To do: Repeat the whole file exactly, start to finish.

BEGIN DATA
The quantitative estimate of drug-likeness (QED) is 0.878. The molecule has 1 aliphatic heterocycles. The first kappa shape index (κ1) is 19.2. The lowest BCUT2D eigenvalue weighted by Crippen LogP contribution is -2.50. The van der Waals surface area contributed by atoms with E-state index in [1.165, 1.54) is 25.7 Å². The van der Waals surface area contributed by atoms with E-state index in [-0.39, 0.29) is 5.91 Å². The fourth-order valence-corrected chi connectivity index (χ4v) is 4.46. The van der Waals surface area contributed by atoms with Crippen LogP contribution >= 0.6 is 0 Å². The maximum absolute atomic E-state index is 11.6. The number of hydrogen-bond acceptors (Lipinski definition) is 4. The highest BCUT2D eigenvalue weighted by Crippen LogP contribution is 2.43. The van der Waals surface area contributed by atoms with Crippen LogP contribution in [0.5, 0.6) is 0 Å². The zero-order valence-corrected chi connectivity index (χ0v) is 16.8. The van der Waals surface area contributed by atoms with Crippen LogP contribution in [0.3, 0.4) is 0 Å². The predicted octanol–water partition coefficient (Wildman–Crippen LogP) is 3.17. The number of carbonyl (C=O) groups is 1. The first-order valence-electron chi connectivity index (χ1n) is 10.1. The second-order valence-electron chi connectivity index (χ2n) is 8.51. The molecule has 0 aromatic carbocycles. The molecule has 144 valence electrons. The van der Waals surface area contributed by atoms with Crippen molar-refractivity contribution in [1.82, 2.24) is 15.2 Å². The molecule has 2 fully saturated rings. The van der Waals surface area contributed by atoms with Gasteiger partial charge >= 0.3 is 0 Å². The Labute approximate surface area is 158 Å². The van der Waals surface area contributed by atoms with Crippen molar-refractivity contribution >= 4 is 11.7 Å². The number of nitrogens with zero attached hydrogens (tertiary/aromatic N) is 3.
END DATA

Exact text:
The quantitative estimate of drug-likeness (QED) is 0.878. The molecule has 1 aliphatic heterocycles. The first kappa shape index (κ1) is 19.2. The lowest BCUT2D eigenvalue weighted by Crippen LogP contribution is -2.50. The van der Waals surface area contributed by atoms with E-state index in [1.165, 1.54) is 25.7 Å². The van der Waals surface area contributed by atoms with E-state index in [-0.39, 0.29) is 5.91 Å². The fourth-order valence-corrected chi connectivity index (χ4v) is 4.46. The van der Waals surface area contributed by atoms with Crippen LogP contribution >= 0.6 is 0 Å². The maximum absolute atomic E-state index is 11.6. The number of hydrogen-bond acceptors (Lipinski definition) is 4. The highest BCUT2D eigenvalue weighted by Crippen LogP contribution is 2.43. The van der Waals surface area contributed by atoms with Crippen LogP contribution in [0.5, 0.6) is 0 Å². The zero-order valence-corrected chi connectivity index (χ0v) is 16.8. The van der Waals surface area contributed by atoms with Crippen LogP contribution in [0.3, 0.4) is 0 Å². The predicted octanol–water partition coefficient (Wildman–Crippen LogP) is 3.17. The number of carbonyl (C=O) groups is 1. The first-order valence-electron chi connectivity index (χ1n) is 10.1. The second-order valence-electron chi connectivity index (χ2n) is 8.51. The molecule has 0 aromatic carbocycles. The molecule has 144 valence electrons. The van der Waals surface area contributed by atoms with Crippen molar-refractivity contribution in [1.82, 2.24) is 15.2 Å². The molecule has 2 fully saturated rings. The van der Waals surface area contributed by atoms with Gasteiger partial charge >= 0.3 is 0 Å². The Labute approximate surface area is 158 Å². The van der Waals surface area contributed by atoms with Crippen molar-refractivity contribution >= 4 is 11.7 Å². The number of nitrogens with zero attached hydrogens (tertiary/aromatic N) is 3.